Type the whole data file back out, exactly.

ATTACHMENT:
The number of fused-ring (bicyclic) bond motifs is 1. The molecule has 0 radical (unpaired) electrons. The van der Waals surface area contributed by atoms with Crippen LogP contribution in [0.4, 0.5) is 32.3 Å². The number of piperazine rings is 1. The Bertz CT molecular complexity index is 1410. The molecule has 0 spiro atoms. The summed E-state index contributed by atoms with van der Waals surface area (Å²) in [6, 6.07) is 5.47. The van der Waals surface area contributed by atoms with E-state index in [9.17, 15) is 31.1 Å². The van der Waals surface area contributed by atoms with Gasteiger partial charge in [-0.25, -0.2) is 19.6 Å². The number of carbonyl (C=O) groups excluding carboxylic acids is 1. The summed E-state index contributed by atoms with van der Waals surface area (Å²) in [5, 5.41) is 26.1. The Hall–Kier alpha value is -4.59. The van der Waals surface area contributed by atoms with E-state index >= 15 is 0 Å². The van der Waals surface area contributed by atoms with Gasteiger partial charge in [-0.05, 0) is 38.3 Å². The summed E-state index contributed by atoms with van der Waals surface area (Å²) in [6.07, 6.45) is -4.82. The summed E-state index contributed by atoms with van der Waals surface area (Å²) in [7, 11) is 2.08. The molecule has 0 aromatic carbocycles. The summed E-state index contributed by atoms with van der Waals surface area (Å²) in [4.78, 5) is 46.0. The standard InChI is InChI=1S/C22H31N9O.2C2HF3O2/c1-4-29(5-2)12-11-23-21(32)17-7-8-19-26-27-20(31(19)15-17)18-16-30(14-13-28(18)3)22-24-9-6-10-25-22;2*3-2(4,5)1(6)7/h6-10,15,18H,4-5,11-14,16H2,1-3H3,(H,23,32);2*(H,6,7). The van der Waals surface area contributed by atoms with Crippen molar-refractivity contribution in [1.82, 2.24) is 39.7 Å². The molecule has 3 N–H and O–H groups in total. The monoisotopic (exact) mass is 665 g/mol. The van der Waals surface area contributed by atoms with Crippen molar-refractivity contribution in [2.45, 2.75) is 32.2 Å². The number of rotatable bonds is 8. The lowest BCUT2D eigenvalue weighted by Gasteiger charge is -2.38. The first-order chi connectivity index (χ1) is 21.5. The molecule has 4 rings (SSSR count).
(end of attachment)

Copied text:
The number of fused-ring (bicyclic) bond motifs is 1. The molecule has 0 radical (unpaired) electrons. The van der Waals surface area contributed by atoms with Crippen LogP contribution in [0.4, 0.5) is 32.3 Å². The number of piperazine rings is 1. The Bertz CT molecular complexity index is 1410. The molecule has 0 spiro atoms. The summed E-state index contributed by atoms with van der Waals surface area (Å²) in [6, 6.07) is 5.47. The van der Waals surface area contributed by atoms with E-state index in [9.17, 15) is 31.1 Å². The van der Waals surface area contributed by atoms with Gasteiger partial charge in [-0.25, -0.2) is 19.6 Å². The number of carbonyl (C=O) groups excluding carboxylic acids is 1. The summed E-state index contributed by atoms with van der Waals surface area (Å²) in [5, 5.41) is 26.1. The Hall–Kier alpha value is -4.59. The van der Waals surface area contributed by atoms with E-state index >= 15 is 0 Å². The van der Waals surface area contributed by atoms with Gasteiger partial charge in [-0.05, 0) is 38.3 Å². The summed E-state index contributed by atoms with van der Waals surface area (Å²) in [6.07, 6.45) is -4.82. The summed E-state index contributed by atoms with van der Waals surface area (Å²) in [7, 11) is 2.08. The molecule has 0 aromatic carbocycles. The summed E-state index contributed by atoms with van der Waals surface area (Å²) in [4.78, 5) is 46.0. The standard InChI is InChI=1S/C22H31N9O.2C2HF3O2/c1-4-29(5-2)12-11-23-21(32)17-7-8-19-26-27-20(31(19)15-17)18-16-30(14-13-28(18)3)22-24-9-6-10-25-22;2*3-2(4,5)1(6)7/h6-10,15,18H,4-5,11-14,16H2,1-3H3,(H,23,32);2*(H,6,7). The van der Waals surface area contributed by atoms with Crippen molar-refractivity contribution in [1.82, 2.24) is 39.7 Å². The molecule has 3 N–H and O–H groups in total. The monoisotopic (exact) mass is 665 g/mol. The van der Waals surface area contributed by atoms with Crippen molar-refractivity contribution in [2.45, 2.75) is 32.2 Å². The number of rotatable bonds is 8. The lowest BCUT2D eigenvalue weighted by Gasteiger charge is -2.38. The first-order chi connectivity index (χ1) is 21.5. The molecule has 4 rings (SSSR count).